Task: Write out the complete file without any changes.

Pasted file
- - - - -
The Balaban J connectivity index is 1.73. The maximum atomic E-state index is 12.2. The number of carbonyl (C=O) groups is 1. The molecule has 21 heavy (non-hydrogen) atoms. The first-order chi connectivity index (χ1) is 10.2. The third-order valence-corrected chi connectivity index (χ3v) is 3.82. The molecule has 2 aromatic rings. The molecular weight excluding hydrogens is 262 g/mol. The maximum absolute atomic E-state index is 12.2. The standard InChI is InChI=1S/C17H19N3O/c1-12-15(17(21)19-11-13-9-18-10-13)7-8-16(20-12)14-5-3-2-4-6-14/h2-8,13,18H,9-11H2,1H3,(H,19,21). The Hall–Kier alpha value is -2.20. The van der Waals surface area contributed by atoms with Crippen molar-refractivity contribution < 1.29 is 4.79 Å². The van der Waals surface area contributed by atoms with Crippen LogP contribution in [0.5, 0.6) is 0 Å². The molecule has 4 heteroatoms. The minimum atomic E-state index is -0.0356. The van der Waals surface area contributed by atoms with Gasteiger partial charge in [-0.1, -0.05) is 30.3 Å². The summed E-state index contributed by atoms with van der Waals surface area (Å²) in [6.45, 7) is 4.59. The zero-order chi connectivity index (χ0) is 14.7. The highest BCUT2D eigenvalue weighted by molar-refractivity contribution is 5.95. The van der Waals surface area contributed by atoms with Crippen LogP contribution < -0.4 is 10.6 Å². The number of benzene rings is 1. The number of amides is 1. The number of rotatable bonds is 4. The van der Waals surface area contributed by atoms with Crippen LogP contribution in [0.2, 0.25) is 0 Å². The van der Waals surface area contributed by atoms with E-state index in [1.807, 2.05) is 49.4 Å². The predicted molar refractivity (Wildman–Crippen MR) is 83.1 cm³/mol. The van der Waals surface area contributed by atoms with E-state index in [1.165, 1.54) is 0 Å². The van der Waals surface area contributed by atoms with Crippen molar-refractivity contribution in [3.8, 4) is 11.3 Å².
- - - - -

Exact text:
The Balaban J connectivity index is 1.73. The maximum atomic E-state index is 12.2. The number of carbonyl (C=O) groups is 1. The molecule has 21 heavy (non-hydrogen) atoms. The first-order chi connectivity index (χ1) is 10.2. The third-order valence-corrected chi connectivity index (χ3v) is 3.82. The molecule has 2 aromatic rings. The molecular weight excluding hydrogens is 262 g/mol. The maximum absolute atomic E-state index is 12.2. The standard InChI is InChI=1S/C17H19N3O/c1-12-15(17(21)19-11-13-9-18-10-13)7-8-16(20-12)14-5-3-2-4-6-14/h2-8,13,18H,9-11H2,1H3,(H,19,21). The Hall–Kier alpha value is -2.20. The van der Waals surface area contributed by atoms with Crippen molar-refractivity contribution < 1.29 is 4.79 Å². The van der Waals surface area contributed by atoms with Crippen LogP contribution in [0.5, 0.6) is 0 Å². The molecule has 4 heteroatoms. The minimum atomic E-state index is -0.0356. The van der Waals surface area contributed by atoms with Gasteiger partial charge in [-0.1, -0.05) is 30.3 Å². The summed E-state index contributed by atoms with van der Waals surface area (Å²) in [6.45, 7) is 4.59. The zero-order chi connectivity index (χ0) is 14.7. The highest BCUT2D eigenvalue weighted by molar-refractivity contribution is 5.95. The van der Waals surface area contributed by atoms with Crippen LogP contribution < -0.4 is 10.6 Å². The number of benzene rings is 1. The number of amides is 1. The number of rotatable bonds is 4. The van der Waals surface area contributed by atoms with Crippen LogP contribution in [0.2, 0.25) is 0 Å². The van der Waals surface area contributed by atoms with E-state index in [1.807, 2.05) is 49.4 Å². The predicted molar refractivity (Wildman–Crippen MR) is 83.1 cm³/mol. The van der Waals surface area contributed by atoms with E-state index in [1.165, 1.54) is 0 Å². The van der Waals surface area contributed by atoms with Crippen molar-refractivity contribution in [3.8, 4) is 11.3 Å².